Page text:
New life for the old Mac with Linux

A combination of Fedora, Proton, and the inevitable tinkering process produces amazing results.


Although I thoroughly enjoy my new Mac setup, I’ve continued to wonder about the computer it replaced. Specifically, I’ve pondered how to get Linux running satisfactorily on my mid-2017 iMac and, perhaps, still wring some good times out of its impressive hardware. The initial attempts didn’t go well.

That’s changed. Big-time.

For those who don’t know, it’s common for a Linux distribution (“distro”) to let you download an ISO image and burn it to a USB stick, so you can boot the distro in test-drive mode. This lets you see how the distro runs on your computer before actually installing it.

It’s how I tried multiple distros on the iMac. With each such test, I encountered the same result: everything looked great and worked well, except for the iMac’s built-in audio. The audio didn’t work at all. Each distro detected only what it identified as a “dummy output.”

This is a known issue, caused by lack of support for a specific audio configuration on Macs. There’s a GitHub repo with a fix. It provides not only a driver patch but also scripting to help you install it1 on four different types of Linux distros. However, you can try it only with a real installation because you have to reboot the system afterward, and rebooting a test drive takes you back to Square One.

Realizing I’d now have to cross the Rubicon, I created a partition on the iMac’s drive and then installed a Linux distro on that partition. Then, I ran the fix script and rebooted.

However, it was “no joy” the first several times. Most of those failed attempts involved Debian-based distros — Ubuntu, Pop!_OS, and even Debian itself — while one took place on the Arch-based Manjaro. Finally, I tried it on Fedora.

Success! Profit! Joy!

Now enjoying full functionality, I tried a Linux capability which had long intrigued me: running Steam-hosted Windows games via the Proton compatibility layer. In particular, the one I wanted to use was Spyro Reignited Trilogy. It’s the 2018–2019 “reimagining” of the first three Spyro the Dragon games, all family favorites from over twenty years ago.

And it worked!

Screen capture of Steam-hosted “Spyro Reignited Trilogy” game running in Proton compatibility layer on Fedora 38 Linux on a mid-2017 iMac

While I’d been able to run Trilogy on the new Mac in Windows 12 via Parallels Desktop2, there are just enough glitches in the ARM version of Windows that Trilogy would crash at odd times, especially in certain sections of the game. Now, running in Fedora via Proton — not to mention, with the full power of the old iMac’s Intel i7 and 64 GB of RAM — Trilogy works amazingly well and with nary a crash, at least so far. Indeed, I had more trouble with getting my Bluetooth game controller to link reliably with Fedora.3 I did limit a few graphics settings to lower the thermal load on the old Mac so it won’t be frequently running its fans at high speed, but everything still looks great and is exceedingly playable.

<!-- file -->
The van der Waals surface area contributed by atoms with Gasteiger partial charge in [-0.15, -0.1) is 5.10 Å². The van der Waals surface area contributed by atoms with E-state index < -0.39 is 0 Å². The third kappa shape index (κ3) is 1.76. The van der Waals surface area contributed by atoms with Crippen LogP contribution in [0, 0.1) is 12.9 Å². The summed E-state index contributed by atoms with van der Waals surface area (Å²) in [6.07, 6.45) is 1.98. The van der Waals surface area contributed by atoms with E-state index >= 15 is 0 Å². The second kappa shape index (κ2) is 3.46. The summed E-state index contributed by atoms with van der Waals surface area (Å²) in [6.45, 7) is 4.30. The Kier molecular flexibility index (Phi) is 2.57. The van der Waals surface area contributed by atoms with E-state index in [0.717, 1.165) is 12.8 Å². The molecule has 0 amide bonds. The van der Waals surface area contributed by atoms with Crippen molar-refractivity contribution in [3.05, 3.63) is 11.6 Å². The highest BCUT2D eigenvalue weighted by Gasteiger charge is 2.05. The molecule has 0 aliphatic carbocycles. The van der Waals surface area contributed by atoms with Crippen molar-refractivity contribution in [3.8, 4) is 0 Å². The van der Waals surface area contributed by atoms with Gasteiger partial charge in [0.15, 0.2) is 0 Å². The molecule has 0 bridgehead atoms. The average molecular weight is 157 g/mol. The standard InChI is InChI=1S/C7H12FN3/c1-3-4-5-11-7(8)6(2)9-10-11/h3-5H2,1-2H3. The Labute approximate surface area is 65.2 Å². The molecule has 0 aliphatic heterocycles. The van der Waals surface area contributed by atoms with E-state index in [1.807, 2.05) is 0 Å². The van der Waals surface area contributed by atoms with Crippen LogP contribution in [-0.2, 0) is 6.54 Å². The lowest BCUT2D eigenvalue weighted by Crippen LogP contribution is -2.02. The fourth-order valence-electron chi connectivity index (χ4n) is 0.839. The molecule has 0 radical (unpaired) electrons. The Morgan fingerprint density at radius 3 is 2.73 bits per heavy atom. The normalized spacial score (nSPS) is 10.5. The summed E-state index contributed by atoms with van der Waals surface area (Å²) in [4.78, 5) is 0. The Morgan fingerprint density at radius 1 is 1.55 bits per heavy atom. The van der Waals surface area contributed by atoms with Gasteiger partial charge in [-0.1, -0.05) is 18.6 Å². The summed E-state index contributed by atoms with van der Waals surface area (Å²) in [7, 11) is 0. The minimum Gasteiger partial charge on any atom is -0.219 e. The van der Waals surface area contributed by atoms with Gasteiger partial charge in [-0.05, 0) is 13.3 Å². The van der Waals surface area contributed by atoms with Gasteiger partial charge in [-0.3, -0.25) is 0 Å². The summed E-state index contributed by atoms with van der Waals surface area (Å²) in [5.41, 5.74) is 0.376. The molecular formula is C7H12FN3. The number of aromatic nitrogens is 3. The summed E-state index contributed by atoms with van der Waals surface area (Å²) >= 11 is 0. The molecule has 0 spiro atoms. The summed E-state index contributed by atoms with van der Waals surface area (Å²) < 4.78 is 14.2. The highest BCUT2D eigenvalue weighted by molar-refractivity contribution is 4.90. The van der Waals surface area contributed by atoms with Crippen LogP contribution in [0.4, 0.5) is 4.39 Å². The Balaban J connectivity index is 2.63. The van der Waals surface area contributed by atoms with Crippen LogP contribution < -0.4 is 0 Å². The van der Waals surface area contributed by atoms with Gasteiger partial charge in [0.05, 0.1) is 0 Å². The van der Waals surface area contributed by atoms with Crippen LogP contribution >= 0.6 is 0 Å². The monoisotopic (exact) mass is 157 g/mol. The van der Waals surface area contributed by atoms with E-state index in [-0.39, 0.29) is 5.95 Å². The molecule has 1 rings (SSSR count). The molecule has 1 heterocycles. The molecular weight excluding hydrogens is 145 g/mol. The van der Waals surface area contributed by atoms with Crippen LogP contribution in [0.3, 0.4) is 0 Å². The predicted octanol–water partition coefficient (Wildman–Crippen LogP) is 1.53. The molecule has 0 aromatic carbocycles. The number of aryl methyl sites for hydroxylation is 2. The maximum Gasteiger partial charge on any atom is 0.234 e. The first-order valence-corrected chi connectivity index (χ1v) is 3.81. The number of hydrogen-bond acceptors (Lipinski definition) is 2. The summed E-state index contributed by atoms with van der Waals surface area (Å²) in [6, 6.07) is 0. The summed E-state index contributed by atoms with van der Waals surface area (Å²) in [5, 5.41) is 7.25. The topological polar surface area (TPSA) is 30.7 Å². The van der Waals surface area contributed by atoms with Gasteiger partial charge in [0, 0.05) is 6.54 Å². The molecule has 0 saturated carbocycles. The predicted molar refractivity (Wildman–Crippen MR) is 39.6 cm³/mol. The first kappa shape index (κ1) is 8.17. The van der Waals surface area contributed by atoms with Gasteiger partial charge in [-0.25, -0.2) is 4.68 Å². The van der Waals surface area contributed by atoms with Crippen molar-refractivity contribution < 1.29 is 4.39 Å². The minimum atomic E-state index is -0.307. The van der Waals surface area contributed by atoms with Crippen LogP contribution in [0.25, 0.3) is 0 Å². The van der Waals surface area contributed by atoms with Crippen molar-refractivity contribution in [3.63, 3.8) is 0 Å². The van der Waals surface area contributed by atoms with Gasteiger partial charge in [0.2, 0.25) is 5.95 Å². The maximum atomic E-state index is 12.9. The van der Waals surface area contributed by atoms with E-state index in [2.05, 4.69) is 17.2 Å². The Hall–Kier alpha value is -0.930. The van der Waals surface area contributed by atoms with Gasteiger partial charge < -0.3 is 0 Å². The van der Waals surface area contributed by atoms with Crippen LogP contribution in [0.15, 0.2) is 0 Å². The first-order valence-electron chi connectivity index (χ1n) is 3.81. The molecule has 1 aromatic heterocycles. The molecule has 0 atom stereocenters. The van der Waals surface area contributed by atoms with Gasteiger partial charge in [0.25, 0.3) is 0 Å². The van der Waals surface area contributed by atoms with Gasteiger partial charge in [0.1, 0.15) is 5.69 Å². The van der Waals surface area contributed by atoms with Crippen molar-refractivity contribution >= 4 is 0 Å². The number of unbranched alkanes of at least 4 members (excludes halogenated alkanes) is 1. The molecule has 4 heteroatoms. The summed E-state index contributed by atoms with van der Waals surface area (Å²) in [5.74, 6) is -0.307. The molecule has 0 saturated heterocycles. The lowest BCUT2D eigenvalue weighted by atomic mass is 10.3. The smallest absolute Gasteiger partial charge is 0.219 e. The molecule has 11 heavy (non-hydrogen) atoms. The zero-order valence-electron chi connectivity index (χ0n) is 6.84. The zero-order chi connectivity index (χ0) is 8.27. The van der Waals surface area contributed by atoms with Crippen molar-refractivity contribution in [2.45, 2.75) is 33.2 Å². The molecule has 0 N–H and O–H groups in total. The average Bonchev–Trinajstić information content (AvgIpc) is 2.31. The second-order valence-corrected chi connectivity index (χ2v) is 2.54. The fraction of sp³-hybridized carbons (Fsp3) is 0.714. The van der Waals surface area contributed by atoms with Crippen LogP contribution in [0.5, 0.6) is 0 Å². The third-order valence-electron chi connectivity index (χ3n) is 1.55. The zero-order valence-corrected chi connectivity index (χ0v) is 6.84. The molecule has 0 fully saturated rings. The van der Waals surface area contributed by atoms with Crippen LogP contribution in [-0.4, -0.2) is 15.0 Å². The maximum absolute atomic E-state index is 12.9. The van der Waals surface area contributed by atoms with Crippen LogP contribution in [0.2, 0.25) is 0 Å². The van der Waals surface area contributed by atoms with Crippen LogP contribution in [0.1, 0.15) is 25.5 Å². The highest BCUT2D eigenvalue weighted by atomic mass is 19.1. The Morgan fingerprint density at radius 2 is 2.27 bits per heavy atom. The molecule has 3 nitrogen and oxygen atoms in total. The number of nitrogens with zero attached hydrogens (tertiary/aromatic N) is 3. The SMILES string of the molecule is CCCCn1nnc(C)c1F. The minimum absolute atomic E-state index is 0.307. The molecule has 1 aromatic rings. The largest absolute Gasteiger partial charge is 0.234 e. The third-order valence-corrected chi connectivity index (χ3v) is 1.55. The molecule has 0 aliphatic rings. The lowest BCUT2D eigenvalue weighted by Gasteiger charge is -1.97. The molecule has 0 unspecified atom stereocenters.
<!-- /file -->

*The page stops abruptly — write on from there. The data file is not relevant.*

Don’t be misled: all the arcane fixes I’m employing to keep Linux running properly on the iMac make me appreciate even more the solidity and, yes, unified environment of macOS running on my new Mac. But, finally free to have a full installation of Linux on the old Mac after previously using only a very limited emulation within Parallels Desktop, I am having lots of nerdy fun and enjoying what today’s Linux can do, too.

  1. Just be sure to add patch to the end of the line that downloads the necessary commands because, unless your Linux distro already has the patch command, the final script will fail when it attempts to do the actual patching. (Reading Issue #55 for the repo is how I got past this particular part.) ↩︎

  2. It’s the game to which I referred in my post about switching over to the new Mac↩︎

  3. The resolution to that problem was downloading another driver and then updating the controller’s firmware (within the XBox Accessories app running in Windows via Parallels Desktop on the new Mac). ↩︎

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